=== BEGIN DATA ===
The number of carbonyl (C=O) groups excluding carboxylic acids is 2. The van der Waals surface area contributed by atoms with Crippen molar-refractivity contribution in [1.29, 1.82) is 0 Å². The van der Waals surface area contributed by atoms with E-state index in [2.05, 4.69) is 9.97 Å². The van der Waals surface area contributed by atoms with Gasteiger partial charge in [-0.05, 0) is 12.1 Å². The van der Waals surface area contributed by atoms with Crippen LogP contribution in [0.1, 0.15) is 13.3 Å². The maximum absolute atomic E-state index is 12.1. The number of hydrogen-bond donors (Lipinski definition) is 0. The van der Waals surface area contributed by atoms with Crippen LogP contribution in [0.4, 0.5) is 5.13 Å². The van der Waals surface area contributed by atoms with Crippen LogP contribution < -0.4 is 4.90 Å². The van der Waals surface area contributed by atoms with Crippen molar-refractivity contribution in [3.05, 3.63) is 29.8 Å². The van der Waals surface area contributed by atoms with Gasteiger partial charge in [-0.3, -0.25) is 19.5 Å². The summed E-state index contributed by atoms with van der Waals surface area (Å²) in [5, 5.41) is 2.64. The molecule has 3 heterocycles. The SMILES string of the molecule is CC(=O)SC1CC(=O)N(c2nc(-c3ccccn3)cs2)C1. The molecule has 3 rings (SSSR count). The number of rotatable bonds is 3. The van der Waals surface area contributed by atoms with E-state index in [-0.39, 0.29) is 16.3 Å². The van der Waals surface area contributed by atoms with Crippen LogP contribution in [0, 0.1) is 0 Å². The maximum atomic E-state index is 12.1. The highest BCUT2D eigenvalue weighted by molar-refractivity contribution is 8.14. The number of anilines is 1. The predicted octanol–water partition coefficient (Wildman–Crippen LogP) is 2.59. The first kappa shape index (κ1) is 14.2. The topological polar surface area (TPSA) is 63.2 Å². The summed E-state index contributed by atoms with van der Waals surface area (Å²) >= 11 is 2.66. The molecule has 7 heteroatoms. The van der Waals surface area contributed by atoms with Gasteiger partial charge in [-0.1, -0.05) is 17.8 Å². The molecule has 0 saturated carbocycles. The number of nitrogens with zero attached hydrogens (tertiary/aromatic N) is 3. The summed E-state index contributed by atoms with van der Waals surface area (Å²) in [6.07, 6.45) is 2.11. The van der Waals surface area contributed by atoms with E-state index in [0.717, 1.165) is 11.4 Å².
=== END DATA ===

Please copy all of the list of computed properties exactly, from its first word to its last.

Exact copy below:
The number of carbonyl (C=O) groups excluding carboxylic acids is 2. The van der Waals surface area contributed by atoms with Crippen molar-refractivity contribution in [1.29, 1.82) is 0 Å². The van der Waals surface area contributed by atoms with E-state index in [2.05, 4.69) is 9.97 Å². The van der Waals surface area contributed by atoms with Gasteiger partial charge in [-0.05, 0) is 12.1 Å². The van der Waals surface area contributed by atoms with Crippen LogP contribution in [0.1, 0.15) is 13.3 Å². The maximum absolute atomic E-state index is 12.1. The number of hydrogen-bond donors (Lipinski definition) is 0. The van der Waals surface area contributed by atoms with Crippen LogP contribution in [0.4, 0.5) is 5.13 Å². The van der Waals surface area contributed by atoms with Crippen LogP contribution < -0.4 is 4.90 Å². The van der Waals surface area contributed by atoms with Crippen molar-refractivity contribution in [3.05, 3.63) is 29.8 Å². The van der Waals surface area contributed by atoms with Gasteiger partial charge in [-0.3, -0.25) is 19.5 Å². The summed E-state index contributed by atoms with van der Waals surface area (Å²) in [5, 5.41) is 2.64. The molecule has 3 heterocycles. The SMILES string of the molecule is CC(=O)SC1CC(=O)N(c2nc(-c3ccccn3)cs2)C1. The molecule has 3 rings (SSSR count). The number of rotatable bonds is 3. The van der Waals surface area contributed by atoms with E-state index in [-0.39, 0.29) is 16.3 Å². The van der Waals surface area contributed by atoms with Crippen LogP contribution in [0, 0.1) is 0 Å². The maximum atomic E-state index is 12.1. The highest BCUT2D eigenvalue weighted by molar-refractivity contribution is 8.14. The number of anilines is 1. The predicted octanol–water partition coefficient (Wildman–Crippen LogP) is 2.59. The first kappa shape index (κ1) is 14.2. The topological polar surface area (TPSA) is 63.2 Å². The summed E-state index contributed by atoms with van der Waals surface area (Å²) >= 11 is 2.66. The molecule has 7 heteroatoms. The van der Waals surface area contributed by atoms with Gasteiger partial charge in [-0.1, -0.05) is 17.8 Å². The molecule has 0 saturated carbocycles. The number of nitrogens with zero attached hydrogens (tertiary/aromatic N) is 3. The summed E-state index contributed by atoms with van der Waals surface area (Å²) in [6.07, 6.45) is 2.11. The van der Waals surface area contributed by atoms with E-state index in [0.717, 1.165) is 11.4 Å².